When it comes to the biggest climate change culprit, the finger is often pointed at carbon dioxide (CO2) but a recent study by the National Oceanic and Atmospheric Administration (NOAA) has found that while CO2 remains the “undisputed king of recent climate change”, other greenhouse gases also have a considerable role to play. But, even if we could target these gases, would it be enough to reduce the impacts of climate change? Perhaps.
Three NOAA scientists — Stephen Montzka, Ed Dlugokencky and James Butler of NOAA’s Earth System Research Laboratory in Colorado — were inspired to find out about these other gases around the time of the 2009 United Nations’ climate conference in Copenhagen.
Like CO2, other greenhouse gases trap heat in Earth’s atmosphere. Some of these chemicals have shorter lifetimes than CO2 in the atmosphere. Therefore cutting emissions would quickly reduce their direct radiative forcing — a measure of warming influence.
As part of their analysis, the researchers considered methane, nitrous oxide, a group of chemicals regulated by an international treaty to protect Earth’s ozone layer, and a few other extremely long-lived greenhouse gases currently present at very low concentrations.
The study found that steep cuts (around the 80 percent mark specifically) would be difficult. Without substantial changes to human behavior, emissions of the non-CO2 greenhouse gases are expected to continue to increase.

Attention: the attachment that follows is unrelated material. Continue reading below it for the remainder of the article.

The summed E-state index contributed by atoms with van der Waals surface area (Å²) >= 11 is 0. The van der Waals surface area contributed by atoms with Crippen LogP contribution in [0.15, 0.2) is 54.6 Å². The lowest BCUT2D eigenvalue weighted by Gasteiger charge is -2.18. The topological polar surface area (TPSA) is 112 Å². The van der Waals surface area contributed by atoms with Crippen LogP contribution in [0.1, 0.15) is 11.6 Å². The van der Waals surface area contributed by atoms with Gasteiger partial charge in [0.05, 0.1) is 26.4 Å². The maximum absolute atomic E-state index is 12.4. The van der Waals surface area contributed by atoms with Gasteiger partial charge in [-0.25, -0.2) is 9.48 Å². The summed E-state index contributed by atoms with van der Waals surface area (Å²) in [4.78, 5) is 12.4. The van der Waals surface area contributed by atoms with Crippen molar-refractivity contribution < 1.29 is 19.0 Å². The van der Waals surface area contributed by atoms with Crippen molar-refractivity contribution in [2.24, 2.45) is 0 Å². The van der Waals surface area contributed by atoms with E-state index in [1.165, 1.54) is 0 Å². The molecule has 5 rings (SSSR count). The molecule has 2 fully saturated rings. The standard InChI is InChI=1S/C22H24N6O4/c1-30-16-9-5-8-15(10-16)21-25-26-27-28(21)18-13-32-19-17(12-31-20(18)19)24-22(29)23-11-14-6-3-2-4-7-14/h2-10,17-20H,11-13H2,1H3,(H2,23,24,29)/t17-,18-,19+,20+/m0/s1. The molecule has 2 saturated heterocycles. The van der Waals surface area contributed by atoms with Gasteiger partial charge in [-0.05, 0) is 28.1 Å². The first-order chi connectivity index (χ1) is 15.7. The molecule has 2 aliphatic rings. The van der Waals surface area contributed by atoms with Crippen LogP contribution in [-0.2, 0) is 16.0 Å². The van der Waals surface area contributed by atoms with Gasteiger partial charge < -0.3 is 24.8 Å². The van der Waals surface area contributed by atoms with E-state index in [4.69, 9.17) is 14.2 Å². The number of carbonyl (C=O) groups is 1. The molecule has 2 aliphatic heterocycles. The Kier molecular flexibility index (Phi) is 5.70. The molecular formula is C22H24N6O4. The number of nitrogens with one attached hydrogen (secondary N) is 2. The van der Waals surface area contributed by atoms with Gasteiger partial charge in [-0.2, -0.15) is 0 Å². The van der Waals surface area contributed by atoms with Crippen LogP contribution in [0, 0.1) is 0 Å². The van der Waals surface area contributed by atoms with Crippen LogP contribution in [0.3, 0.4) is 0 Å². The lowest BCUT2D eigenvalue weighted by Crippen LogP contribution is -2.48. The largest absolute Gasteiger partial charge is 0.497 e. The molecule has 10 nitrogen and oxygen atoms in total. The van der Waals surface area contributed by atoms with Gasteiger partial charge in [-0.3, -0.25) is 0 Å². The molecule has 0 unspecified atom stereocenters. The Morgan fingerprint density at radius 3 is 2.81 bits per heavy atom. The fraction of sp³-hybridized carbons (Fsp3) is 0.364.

What’s more, even if all human-related, non-CO2 greenhouse gas emissions could be eliminated today, it would not be enough to stabilise the warming influence from all greenhouse gases over the next 40 years – unless CO2 emissions were also cut significantly.
The scientists also note the complicated connections between climate and greenhouse gases, some of which are not yet fully understood. Accoridngt o Dlugokencky , the non-CO2 gases studied have natural sources as well as human emissions, and climate change could amplify or dampen some of those natural processes. Increasingly warm and dry conditions in the Arctic, for example, could thaw permafrost and increase the frequency of wildfires, both of which would send more methane and carbon dioxide into the atmosphere.
“The long-term necessity of cutting carbon dioxide emissions shouldn’t diminish the effectiveness of short-term action. This paper shows there are other opportunities to influence the trajectory of climate change,” Butler said. “Managing emissions of non-carbon dioxide gases is clearly an opportunity to make additional contributions.”
Graphs courtesy of NOAA
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